Saturday, December 20, 2008

Not Being "of All Men Most Miserable"

I like to think of faith as the motivation behind our actions - the hope that drives us to do things that otherwise might be illogical or indefensible. When someone asks about why faith is important, I share something like the following:

Faith is critical, because we act according to our beliefs and hopes - and many of our actions are based on the belief (hope) that they will be worth it somehow, even as we can't see exactly how they will be worth it. We can't see the end, but we believe (hope) it will be worth taking action now. Take away the basic concept of faith (removing the religious connotations), and you essentially destroy the motivation for selflessness and sacrifice and service - and society, to a large degree, hinges substantially on selflessness.
On (this) hang all the law and the prophets” was said about love, but underlying love is the asusmption (the faith) that love is a good thing - that acting and sacrificing because of love is worth it in the end. Not seeing the end, that belief is faith.

For example, I know we never would have taken in troubled kids if we didn’t believe our efforts would help them (or, at least, one of them) somehow, somewhere, sometime - since we experienced difficulty and pain along the way. Without that “faith” (the hope in something we couldn't see), those kids still would be living in their own private Hell.

Faith, at its most basic level, has to exist in this world, imo, or life simply isn’t worth living. Those who feel life simply isn’t worth the end result (who have no faith/hope in the outcome, whatever that might be) “are of all (wo)men most miserable”.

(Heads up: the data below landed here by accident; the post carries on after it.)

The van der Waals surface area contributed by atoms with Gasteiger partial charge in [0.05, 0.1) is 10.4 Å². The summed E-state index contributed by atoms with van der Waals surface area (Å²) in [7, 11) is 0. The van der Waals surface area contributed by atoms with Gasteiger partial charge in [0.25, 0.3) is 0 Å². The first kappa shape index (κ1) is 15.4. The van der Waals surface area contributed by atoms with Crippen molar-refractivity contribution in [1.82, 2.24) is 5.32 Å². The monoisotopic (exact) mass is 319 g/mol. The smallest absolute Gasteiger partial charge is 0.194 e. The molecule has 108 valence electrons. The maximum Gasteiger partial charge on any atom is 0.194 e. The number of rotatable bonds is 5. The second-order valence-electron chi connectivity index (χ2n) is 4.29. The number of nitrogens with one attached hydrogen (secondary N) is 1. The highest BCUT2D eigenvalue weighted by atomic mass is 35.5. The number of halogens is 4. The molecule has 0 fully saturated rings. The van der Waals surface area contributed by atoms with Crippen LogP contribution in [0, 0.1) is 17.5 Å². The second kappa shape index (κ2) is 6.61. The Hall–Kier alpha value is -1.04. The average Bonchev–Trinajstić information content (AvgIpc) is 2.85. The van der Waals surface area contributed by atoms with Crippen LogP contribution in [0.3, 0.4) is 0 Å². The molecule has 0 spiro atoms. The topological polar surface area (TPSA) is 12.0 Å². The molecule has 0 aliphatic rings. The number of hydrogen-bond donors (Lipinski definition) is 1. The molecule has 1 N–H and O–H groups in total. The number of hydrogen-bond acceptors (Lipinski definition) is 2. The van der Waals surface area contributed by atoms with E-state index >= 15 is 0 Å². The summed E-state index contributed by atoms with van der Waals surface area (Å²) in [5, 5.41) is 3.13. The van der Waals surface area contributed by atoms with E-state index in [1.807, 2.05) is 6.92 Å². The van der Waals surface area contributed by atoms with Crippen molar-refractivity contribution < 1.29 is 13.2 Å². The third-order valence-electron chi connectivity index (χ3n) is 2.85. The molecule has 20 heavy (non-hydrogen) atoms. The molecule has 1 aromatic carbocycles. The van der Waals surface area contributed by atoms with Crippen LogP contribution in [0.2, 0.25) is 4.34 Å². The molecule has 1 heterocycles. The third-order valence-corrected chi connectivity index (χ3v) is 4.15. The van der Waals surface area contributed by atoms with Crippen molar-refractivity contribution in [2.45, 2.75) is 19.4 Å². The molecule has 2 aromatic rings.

2 comments:

NoSurfGirl said...

You take in troubled kids?

We're about to adopt siblings from a 3rd world country. I'm scared... but I know it's what we're supposed to do. I might need some commiseration/advice giving, though, once we bring them home... I've read lots of books and gone to lots of classes, but still feel like I have no idea what to expect.

Papa D said...

NSG, I probably should clarify. We have six kids, and they have lots of friends. Over the years, we have opened our house to those who are having serious problems at home - or who have been kicked out of their own houses by their parents. We also have helped raise one young man with a troubled past whose grandmother couldn't take care of him any more, and have housed a three-generational family of four in our basement for a few months while they got back on their feet after leaving an abusive situation.

I would be more than happy to give you whatever advice I can. It can be very difficult, but it also can be very rewarding.